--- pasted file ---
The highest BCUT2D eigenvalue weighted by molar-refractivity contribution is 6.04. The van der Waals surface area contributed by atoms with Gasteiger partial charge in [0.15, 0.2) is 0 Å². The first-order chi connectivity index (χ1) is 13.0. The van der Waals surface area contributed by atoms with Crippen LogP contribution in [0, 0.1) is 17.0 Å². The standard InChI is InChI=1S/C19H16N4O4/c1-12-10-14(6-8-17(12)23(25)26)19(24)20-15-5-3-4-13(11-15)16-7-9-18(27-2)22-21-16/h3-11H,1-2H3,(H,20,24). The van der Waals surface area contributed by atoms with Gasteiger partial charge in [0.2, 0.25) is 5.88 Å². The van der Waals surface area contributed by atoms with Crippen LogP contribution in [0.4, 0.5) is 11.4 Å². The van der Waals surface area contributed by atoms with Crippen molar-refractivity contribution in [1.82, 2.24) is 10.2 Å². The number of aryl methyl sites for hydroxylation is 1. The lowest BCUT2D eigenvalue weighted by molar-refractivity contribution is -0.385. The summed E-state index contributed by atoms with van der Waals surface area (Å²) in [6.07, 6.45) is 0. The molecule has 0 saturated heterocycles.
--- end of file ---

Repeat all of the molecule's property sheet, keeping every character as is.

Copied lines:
The highest BCUT2D eigenvalue weighted by molar-refractivity contribution is 6.04. The van der Waals surface area contributed by atoms with Gasteiger partial charge in [0.15, 0.2) is 0 Å². The first-order chi connectivity index (χ1) is 13.0. The van der Waals surface area contributed by atoms with Crippen LogP contribution in [0, 0.1) is 17.0 Å². The standard InChI is InChI=1S/C19H16N4O4/c1-12-10-14(6-8-17(12)23(25)26)19(24)20-15-5-3-4-13(11-15)16-7-9-18(27-2)22-21-16/h3-11H,1-2H3,(H,20,24). The van der Waals surface area contributed by atoms with Gasteiger partial charge in [0.2, 0.25) is 5.88 Å². The van der Waals surface area contributed by atoms with Crippen LogP contribution in [0.4, 0.5) is 11.4 Å². The van der Waals surface area contributed by atoms with Crippen molar-refractivity contribution in [1.82, 2.24) is 10.2 Å². The number of aryl methyl sites for hydroxylation is 1. The lowest BCUT2D eigenvalue weighted by molar-refractivity contribution is -0.385. The summed E-state index contributed by atoms with van der Waals surface area (Å²) in [6.07, 6.45) is 0. The molecule has 0 saturated heterocycles.